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The Situation in the Summer of B. C. 218

THE year of office as Strategus of the younger Aratus had
May, B. C. 218.
now come to an end with the rising of the Pleiades; for that was the arrangement of time then observed by the Achaeans.1 Accordingly he laid down his office and was succeeded in the command of the Achaeans by Eperatus; Dorimachus being still Strategus of the Aetolians.

It was at the beginning of this summer that Hannibal entered upon open war with Rome; started from New Carthage; and crossing the Iber, definitely began his expedition and march into Italy; while the Romans despatched Tiberius Sempronius to Libya with an army, and Publius Cornelius to Iberia.

This year, too, Antiochus and Ptolemy, abandoning diplomacy, and the support of their mutual claims upon Coele-Syria by negotiation, began actual war with each other.

As for Philip, being in need of corn and money for his

Recognition of Philip's services by the assembly of the Achaean league.
army, he summoned the Achaeans to a general assembly by means of their magistrates. When the assembly had met, according to the federal law, at Aegium,2 the king saw that Aratus and his son were indisposed to act for him, because of the intrigues against them in the matter of the election, which had been carried on by Apelles; and that Eperatus was naturally inefficient, and an object of general contempt. These facts convinced the king of the folly of Apelles and Leontius, and he once more decided to stand by Aratus. He therefore persuaded the magistrates to transfer the assembly to Sicyon; and there inviting both the elder and younger Aratus to an interview, he laid the blame of all that had happened upon Apelles, and urged them to maintain their original policy. Receiving a ready consent from them, he then entered the Achaean assembly, and being energetically supported by these two statesmen, carried all the measures that he desired. For the Achaeans past3 a vote decreeing "that five hundred talents should be paid to the king at once for his last campaign; that three months' pay should be given to his army, and ten thousand medimni of corn: and that, for the future, so long as the king should remain in the Peloponnese as their ally in the war, he should receive seventeen talents a month from the Achaeans.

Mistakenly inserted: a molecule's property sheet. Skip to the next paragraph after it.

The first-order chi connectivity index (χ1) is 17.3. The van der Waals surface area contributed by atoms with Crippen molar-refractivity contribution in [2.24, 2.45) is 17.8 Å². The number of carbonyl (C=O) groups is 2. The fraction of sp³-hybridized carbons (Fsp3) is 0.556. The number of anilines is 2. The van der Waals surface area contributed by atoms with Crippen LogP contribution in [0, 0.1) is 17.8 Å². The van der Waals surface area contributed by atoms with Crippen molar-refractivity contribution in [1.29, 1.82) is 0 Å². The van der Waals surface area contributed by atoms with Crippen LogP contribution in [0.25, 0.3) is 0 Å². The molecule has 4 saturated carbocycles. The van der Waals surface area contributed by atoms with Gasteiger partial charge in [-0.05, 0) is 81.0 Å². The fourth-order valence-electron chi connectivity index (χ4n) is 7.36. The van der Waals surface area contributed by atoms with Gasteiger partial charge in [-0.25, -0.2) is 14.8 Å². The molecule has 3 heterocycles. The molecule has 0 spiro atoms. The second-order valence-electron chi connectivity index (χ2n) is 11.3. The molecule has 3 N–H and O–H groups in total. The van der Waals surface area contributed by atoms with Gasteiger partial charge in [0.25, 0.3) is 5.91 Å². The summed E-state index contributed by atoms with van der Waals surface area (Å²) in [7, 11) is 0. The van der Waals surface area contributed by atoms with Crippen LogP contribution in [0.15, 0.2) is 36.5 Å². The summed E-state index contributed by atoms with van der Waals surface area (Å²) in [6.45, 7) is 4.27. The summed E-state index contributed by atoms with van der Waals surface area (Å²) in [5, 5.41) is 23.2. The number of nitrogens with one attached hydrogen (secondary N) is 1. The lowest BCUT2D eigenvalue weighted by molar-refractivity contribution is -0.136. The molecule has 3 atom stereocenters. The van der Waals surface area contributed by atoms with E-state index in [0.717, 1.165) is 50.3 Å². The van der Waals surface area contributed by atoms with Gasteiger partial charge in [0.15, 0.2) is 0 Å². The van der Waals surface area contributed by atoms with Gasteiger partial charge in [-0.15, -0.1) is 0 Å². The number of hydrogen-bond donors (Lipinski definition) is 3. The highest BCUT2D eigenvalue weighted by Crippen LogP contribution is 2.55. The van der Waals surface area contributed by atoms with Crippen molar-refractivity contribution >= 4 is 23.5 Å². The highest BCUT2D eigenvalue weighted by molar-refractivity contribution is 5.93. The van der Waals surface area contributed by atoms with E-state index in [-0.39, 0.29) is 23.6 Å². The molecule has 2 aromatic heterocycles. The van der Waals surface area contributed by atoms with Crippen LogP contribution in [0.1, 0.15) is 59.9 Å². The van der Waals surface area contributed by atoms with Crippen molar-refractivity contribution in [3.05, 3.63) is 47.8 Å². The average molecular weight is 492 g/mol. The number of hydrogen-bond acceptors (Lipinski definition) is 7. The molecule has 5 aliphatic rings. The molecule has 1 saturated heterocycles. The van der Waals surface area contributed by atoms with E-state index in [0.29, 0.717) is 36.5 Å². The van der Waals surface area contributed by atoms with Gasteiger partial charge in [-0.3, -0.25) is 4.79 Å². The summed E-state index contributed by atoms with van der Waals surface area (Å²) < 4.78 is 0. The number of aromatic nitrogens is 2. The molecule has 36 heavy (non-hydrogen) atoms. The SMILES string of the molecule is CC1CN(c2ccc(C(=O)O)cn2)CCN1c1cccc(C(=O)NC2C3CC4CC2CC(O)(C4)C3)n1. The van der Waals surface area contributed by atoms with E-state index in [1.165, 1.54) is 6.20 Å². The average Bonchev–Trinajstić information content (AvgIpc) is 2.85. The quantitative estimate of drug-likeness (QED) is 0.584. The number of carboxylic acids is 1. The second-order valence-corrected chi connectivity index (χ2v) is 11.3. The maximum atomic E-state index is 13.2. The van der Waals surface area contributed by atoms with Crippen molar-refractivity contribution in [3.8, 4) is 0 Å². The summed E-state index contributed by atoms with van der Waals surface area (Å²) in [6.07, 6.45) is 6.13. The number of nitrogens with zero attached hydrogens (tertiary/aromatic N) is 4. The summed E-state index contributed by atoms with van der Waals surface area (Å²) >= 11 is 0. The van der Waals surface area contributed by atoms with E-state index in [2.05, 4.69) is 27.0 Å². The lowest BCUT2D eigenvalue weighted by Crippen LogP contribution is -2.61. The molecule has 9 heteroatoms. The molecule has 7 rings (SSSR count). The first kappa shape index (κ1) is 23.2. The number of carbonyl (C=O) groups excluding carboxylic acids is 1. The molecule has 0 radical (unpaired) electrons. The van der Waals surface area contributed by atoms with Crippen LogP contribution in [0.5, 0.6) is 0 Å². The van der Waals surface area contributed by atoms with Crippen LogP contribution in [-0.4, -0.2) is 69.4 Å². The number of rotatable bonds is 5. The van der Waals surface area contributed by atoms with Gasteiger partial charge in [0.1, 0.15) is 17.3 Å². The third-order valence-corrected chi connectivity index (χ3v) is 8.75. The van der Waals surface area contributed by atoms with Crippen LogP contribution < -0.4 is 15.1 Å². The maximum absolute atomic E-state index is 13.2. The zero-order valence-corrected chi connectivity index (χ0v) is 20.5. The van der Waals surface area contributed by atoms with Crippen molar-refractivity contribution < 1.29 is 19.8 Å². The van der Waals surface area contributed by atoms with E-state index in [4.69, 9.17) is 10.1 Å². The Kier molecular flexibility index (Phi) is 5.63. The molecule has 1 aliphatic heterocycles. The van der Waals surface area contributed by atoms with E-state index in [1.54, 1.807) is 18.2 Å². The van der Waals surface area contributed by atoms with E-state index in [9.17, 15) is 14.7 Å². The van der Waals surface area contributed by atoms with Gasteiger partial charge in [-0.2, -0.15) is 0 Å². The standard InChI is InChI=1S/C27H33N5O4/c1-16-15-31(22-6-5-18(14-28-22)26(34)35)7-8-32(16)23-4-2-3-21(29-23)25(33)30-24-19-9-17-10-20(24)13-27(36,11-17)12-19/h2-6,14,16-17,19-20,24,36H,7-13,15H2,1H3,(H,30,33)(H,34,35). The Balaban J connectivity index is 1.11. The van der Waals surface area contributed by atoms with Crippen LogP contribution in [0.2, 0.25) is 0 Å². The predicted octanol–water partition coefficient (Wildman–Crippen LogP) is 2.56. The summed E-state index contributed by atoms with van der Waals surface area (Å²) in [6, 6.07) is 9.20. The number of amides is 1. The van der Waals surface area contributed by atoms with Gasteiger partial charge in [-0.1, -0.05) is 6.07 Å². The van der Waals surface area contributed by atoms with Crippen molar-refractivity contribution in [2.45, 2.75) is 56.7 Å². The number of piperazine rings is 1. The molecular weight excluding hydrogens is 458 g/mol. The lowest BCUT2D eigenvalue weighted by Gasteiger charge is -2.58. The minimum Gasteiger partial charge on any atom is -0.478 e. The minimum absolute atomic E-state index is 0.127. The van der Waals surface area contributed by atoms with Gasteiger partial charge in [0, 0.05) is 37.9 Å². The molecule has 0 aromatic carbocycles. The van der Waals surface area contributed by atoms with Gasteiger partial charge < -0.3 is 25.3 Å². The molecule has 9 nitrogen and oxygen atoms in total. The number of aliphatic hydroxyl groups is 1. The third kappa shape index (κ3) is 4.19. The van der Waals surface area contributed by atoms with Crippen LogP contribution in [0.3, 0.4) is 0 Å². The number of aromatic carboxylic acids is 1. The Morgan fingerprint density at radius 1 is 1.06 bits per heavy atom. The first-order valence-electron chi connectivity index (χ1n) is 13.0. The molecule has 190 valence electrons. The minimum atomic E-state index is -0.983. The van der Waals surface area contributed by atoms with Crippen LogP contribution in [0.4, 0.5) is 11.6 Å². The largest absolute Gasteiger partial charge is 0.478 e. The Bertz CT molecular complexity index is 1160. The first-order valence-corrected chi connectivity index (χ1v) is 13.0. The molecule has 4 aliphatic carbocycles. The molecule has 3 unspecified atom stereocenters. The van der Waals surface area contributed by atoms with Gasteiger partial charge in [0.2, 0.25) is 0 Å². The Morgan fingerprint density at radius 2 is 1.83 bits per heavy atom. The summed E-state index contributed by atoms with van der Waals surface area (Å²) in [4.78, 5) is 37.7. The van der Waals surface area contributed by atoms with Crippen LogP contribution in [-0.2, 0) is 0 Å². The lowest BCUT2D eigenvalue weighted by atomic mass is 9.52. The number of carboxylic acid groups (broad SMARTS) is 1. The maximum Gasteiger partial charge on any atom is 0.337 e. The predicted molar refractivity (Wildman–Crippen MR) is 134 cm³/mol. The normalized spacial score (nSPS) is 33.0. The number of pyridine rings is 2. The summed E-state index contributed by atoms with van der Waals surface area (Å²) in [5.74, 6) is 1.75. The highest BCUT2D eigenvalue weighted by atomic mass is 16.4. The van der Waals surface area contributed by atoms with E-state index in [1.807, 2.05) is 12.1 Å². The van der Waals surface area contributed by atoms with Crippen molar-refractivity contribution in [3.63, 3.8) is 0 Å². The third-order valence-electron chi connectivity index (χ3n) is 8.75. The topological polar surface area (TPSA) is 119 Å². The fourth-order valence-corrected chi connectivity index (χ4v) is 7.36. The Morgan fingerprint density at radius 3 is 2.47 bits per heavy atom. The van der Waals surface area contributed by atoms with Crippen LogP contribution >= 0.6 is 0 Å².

1 From 4, 6, it appears that the election took place at the rising of the Pleiads (13th May) and that the new Strategus did not enter upon his office until some time afterwards, towards the middle of June or even midsummer. But the custom apparently varied, and the use of τότε seems to indicate a change.

2 Later on the assembles were held at the different cities in turn. See 23, 17; 24, 10, etc.

3 line 10: "past" should read "passed".

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    • Titus Livius (Livy), Ab urbe condita libri, erklärt von M. Weissenborn, books 31-32, commentary, 32.19
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